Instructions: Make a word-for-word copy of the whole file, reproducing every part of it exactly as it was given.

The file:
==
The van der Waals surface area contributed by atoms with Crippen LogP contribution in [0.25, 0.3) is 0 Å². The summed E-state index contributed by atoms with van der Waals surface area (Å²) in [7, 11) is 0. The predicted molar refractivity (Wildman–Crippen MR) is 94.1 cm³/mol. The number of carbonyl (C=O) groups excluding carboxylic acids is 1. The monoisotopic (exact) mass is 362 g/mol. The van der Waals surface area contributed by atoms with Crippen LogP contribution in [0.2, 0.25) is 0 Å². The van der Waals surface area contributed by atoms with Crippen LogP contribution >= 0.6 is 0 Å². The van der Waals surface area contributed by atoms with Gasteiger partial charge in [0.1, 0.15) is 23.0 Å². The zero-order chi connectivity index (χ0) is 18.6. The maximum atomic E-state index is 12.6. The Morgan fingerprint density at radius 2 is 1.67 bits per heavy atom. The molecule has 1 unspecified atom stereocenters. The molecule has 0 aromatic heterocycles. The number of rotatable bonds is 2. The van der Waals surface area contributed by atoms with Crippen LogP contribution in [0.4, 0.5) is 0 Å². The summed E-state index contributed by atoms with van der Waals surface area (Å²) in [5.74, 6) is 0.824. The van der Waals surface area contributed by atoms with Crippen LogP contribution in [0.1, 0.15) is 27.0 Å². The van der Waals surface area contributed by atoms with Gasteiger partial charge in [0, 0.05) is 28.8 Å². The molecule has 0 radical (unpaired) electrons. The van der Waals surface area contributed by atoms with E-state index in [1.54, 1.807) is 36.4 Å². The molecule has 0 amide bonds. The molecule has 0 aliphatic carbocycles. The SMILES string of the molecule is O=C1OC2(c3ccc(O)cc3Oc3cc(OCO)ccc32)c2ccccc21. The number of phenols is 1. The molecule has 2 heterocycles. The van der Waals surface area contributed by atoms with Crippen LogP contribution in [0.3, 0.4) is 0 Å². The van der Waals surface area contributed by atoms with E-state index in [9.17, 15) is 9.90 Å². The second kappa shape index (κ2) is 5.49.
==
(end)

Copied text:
The van der Waals surface area contributed by atoms with Crippen LogP contribution in [0.25, 0.3) is 0 Å². The summed E-state index contributed by atoms with van der Waals surface area (Å²) in [7, 11) is 0. The predicted molar refractivity (Wildman–Crippen MR) is 94.1 cm³/mol. The number of carbonyl (C=O) groups excluding carboxylic acids is 1. The monoisotopic (exact) mass is 362 g/mol. The van der Waals surface area contributed by atoms with Crippen LogP contribution in [0.2, 0.25) is 0 Å². The van der Waals surface area contributed by atoms with Crippen LogP contribution >= 0.6 is 0 Å². The van der Waals surface area contributed by atoms with Gasteiger partial charge in [0.1, 0.15) is 23.0 Å². The zero-order chi connectivity index (χ0) is 18.6. The maximum atomic E-state index is 12.6. The Morgan fingerprint density at radius 2 is 1.67 bits per heavy atom. The molecule has 1 unspecified atom stereocenters. The molecule has 0 aromatic heterocycles. The number of rotatable bonds is 2. The van der Waals surface area contributed by atoms with Crippen LogP contribution in [0.4, 0.5) is 0 Å². The summed E-state index contributed by atoms with van der Waals surface area (Å²) in [5.74, 6) is 0.824. The van der Waals surface area contributed by atoms with Crippen LogP contribution in [0.1, 0.15) is 27.0 Å². The van der Waals surface area contributed by atoms with Gasteiger partial charge in [0, 0.05) is 28.8 Å². The molecule has 0 radical (unpaired) electrons. The van der Waals surface area contributed by atoms with E-state index in [1.54, 1.807) is 36.4 Å². The molecule has 0 amide bonds. The molecule has 0 aliphatic carbocycles. The SMILES string of the molecule is O=C1OC2(c3ccc(O)cc3Oc3cc(OCO)ccc32)c2ccccc21. The number of phenols is 1. The molecule has 2 heterocycles. The van der Waals surface area contributed by atoms with Crippen LogP contribution in [0.3, 0.4) is 0 Å². The van der Waals surface area contributed by atoms with E-state index in [9.17, 15) is 9.90 Å². The second kappa shape index (κ2) is 5.49.